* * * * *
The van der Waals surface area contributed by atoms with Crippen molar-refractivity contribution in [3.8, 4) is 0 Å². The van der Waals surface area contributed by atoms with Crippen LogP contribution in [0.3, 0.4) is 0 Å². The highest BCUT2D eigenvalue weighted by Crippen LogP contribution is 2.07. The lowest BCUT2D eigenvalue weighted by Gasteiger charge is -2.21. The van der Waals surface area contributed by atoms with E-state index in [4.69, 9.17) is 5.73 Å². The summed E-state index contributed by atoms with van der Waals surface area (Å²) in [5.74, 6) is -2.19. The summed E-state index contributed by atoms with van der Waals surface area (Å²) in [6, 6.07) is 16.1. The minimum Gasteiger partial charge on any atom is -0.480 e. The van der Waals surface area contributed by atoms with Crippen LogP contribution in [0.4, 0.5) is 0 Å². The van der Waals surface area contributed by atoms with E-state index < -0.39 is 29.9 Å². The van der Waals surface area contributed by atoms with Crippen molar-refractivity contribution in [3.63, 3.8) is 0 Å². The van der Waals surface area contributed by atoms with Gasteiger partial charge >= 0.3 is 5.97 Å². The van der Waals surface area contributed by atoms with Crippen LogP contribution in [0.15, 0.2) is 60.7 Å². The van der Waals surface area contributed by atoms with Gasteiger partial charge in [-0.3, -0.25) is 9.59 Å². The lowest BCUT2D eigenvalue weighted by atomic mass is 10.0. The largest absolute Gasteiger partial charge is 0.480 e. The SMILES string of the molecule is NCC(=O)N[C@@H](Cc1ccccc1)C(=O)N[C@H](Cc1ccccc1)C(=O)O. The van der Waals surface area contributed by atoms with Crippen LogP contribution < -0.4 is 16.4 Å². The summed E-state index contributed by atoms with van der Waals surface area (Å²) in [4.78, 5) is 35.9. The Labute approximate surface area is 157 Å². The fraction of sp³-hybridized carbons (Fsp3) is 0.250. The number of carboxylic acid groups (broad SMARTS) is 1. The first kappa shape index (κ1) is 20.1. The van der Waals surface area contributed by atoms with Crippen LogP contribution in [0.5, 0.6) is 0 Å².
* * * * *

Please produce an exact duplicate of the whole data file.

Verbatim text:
The van der Waals surface area contributed by atoms with Crippen molar-refractivity contribution in [3.8, 4) is 0 Å². The van der Waals surface area contributed by atoms with Crippen LogP contribution in [0.3, 0.4) is 0 Å². The highest BCUT2D eigenvalue weighted by Crippen LogP contribution is 2.07. The lowest BCUT2D eigenvalue weighted by Gasteiger charge is -2.21. The van der Waals surface area contributed by atoms with E-state index in [4.69, 9.17) is 5.73 Å². The summed E-state index contributed by atoms with van der Waals surface area (Å²) in [5.74, 6) is -2.19. The summed E-state index contributed by atoms with van der Waals surface area (Å²) in [6, 6.07) is 16.1. The minimum Gasteiger partial charge on any atom is -0.480 e. The van der Waals surface area contributed by atoms with Crippen LogP contribution in [0.4, 0.5) is 0 Å². The van der Waals surface area contributed by atoms with E-state index < -0.39 is 29.9 Å². The van der Waals surface area contributed by atoms with Crippen molar-refractivity contribution in [3.63, 3.8) is 0 Å². The van der Waals surface area contributed by atoms with Gasteiger partial charge >= 0.3 is 5.97 Å². The van der Waals surface area contributed by atoms with Crippen LogP contribution in [0.15, 0.2) is 60.7 Å². The van der Waals surface area contributed by atoms with Gasteiger partial charge in [-0.3, -0.25) is 9.59 Å². The lowest BCUT2D eigenvalue weighted by atomic mass is 10.0. The largest absolute Gasteiger partial charge is 0.480 e. The SMILES string of the molecule is NCC(=O)N[C@@H](Cc1ccccc1)C(=O)N[C@H](Cc1ccccc1)C(=O)O. The van der Waals surface area contributed by atoms with Crippen LogP contribution < -0.4 is 16.4 Å². The summed E-state index contributed by atoms with van der Waals surface area (Å²) in [4.78, 5) is 35.9. The Labute approximate surface area is 157 Å². The fraction of sp³-hybridized carbons (Fsp3) is 0.250. The number of carboxylic acid groups (broad SMARTS) is 1. The first kappa shape index (κ1) is 20.1. The van der Waals surface area contributed by atoms with Crippen LogP contribution in [0.5, 0.6) is 0 Å².